A very lovely elderly gentleman comes into our restaurant about once a week and has the same thing every time: a glass of chardonnay, a starter caesar salad followed by a light rib dinner and then a cup of coffee. He used to do radio and he certainly has the voice for it. He has had a lot of issues with his eyes and has even come in with bandages over them from having had surgery.

He always eats alone, always has a very soft smile when he speaks to me, and he always remembers our last conversation.

Last night another regular of mine sat at a table near to him. A woman in her 50’s. She drips with that nurturing type of nature that the best nurses always have (yes, she is a nurse and she lit up the face of my husband’s Grandma every time she came in to care for her when she had a stroke a few summer back). Her husband died suddenly last fall. She comes in about once a week with a friend, or one of her adult children, or her niece.

She is always warm and gentle.

The two regulars exchanged a few words. I served my gentleman customer and we talked about my school. I found out that he had spent Easter alone. My other woman customer was treating an elderly couple and a friend to dinner. They finished first. Before my lady customer left, she caught me at the door:

“Does that gentleman come in here often?”

“I’d like to pay for his meal”

“I just know what it’s like to eat alone”

As he drank his coffee, I printed out a blank bill and wrote:

A customer wanted to pay for your meal. They could tell that you deserved to be treated tonight

When he pulled his credit card out, I folded the “bill” and placed it face down on the table. I served another table before coming back to him.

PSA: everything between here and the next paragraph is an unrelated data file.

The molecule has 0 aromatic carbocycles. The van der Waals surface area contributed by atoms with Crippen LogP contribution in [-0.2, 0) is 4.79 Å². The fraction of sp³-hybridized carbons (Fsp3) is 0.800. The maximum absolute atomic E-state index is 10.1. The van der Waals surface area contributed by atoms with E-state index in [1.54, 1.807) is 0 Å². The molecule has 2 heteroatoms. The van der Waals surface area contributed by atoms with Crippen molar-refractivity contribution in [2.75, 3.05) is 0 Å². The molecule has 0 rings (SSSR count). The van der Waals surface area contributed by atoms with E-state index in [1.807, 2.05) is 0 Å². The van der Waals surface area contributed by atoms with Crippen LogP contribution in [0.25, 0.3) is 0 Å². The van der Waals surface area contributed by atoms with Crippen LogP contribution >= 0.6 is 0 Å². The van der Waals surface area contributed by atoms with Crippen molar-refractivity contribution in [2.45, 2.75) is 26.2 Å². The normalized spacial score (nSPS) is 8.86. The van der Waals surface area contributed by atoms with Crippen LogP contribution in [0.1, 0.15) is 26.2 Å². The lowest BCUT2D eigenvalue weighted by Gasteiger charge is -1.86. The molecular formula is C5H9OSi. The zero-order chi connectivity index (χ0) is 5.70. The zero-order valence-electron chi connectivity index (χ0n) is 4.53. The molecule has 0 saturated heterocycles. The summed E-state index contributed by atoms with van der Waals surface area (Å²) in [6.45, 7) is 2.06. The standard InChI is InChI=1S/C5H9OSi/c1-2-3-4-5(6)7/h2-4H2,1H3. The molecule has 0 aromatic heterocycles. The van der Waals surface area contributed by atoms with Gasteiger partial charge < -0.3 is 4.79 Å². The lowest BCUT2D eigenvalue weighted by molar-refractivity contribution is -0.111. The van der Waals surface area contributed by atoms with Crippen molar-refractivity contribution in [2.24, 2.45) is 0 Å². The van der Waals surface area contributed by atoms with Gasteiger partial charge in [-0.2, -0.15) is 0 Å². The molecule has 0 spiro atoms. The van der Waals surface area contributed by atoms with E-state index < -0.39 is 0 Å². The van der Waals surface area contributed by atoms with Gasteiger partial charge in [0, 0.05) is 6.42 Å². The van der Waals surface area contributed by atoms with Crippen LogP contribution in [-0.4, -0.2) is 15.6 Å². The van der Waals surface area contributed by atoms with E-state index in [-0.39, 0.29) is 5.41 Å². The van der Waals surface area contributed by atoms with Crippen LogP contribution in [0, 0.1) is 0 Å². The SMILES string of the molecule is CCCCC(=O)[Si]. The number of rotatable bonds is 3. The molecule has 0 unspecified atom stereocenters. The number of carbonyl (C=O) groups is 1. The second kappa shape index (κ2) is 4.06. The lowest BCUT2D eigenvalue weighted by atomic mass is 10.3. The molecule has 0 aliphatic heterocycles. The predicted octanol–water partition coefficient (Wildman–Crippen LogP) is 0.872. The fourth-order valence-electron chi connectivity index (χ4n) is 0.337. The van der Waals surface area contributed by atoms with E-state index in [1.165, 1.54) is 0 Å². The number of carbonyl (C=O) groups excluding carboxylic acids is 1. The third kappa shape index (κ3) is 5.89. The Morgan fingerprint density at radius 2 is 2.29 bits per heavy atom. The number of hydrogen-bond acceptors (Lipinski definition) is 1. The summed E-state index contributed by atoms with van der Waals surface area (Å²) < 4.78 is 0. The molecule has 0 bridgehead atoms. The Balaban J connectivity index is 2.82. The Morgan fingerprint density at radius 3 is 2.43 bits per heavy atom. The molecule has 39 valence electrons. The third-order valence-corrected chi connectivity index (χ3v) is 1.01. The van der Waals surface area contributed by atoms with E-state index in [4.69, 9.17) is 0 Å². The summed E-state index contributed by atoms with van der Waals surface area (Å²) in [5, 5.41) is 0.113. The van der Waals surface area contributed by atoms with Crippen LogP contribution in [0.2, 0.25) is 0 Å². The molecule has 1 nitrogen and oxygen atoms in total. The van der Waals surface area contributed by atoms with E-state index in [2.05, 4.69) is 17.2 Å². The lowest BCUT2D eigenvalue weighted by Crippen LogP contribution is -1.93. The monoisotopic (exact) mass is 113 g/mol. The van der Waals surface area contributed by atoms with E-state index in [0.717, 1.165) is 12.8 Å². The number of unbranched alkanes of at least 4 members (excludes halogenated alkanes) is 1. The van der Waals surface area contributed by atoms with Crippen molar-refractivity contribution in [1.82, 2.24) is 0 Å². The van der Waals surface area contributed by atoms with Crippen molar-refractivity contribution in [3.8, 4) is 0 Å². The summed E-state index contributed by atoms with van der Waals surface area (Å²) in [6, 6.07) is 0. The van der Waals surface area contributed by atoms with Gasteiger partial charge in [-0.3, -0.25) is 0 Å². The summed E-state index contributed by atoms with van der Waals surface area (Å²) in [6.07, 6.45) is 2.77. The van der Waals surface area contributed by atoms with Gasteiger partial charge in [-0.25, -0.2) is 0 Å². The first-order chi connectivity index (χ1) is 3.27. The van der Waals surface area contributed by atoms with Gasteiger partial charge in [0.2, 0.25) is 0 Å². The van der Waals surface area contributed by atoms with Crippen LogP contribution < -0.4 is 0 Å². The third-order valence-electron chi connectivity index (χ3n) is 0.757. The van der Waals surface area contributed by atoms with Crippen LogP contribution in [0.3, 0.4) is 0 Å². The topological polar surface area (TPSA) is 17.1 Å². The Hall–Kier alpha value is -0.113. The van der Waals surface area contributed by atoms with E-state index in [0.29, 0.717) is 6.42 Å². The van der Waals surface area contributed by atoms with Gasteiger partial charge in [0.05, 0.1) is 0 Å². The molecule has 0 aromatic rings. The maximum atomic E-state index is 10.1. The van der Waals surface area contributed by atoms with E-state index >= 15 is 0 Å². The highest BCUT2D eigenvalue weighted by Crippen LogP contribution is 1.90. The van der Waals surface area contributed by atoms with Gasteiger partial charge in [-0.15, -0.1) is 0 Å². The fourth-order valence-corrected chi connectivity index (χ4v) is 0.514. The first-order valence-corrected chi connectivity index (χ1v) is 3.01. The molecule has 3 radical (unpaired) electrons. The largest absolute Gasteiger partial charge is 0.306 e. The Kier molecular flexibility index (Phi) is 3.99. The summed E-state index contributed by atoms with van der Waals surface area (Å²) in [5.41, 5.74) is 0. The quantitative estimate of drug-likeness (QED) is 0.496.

“I’m having trouble understanding this”

“Who would do this?”

“I have never had anyone do anything like this for me”

His eyes were teary and he had a stunned expression on his face. He couldn’t get over it.

“No one has ever done anything like that for me before”

Was repeated over and over again.

He said that he wished he could say thank-you. I told him that he’ll come across somebody somewhere that he could do a kind thing for and that would be what the person that paid for his meal would want.

“Absolutely.”

———–

I’m cashing out at the end of the night. I find out one of the young cooks had his car break down on the side of the road on his way into work. He has two little kids. Money is tight. He doesn’t have BCAA. I call my mother in law and explain.

“Give me a few minutes to change out of my pj’s”

He gave me that same stunned look as I asked for his keys and asked him what auto shop he would like his car towed to.

As my mother in law and I sat on the side of the highway waiting for BCAA to come, I told her about my customers. She knew the nurse (as it was her mother that the nurse cared for).

“Her husband used to go to Safeway every Sunday morning before church. He would buy food and put it in the trunk of his car. He always found someone who needed a bag of groceries as he was leaving after the church service.”

———–

I was reminded last night to care for others. Life can get so insanely busy and it can be so easy to be too distracted to miss those opportunities to help someone out.

Little things have a huge impact on others when it’s offered in the spirit of thoughtfulness.

The spirit of that woman’s husband was in her paying for a meal. The ripple was in the server (and her mother in law) helping out a young dad.

Not only did her kindness impact that man, but it impacted the person who witnessed it.

You never know who’s watching, and you never know the ripple effect your actions can have.

Image Sources: 1.2.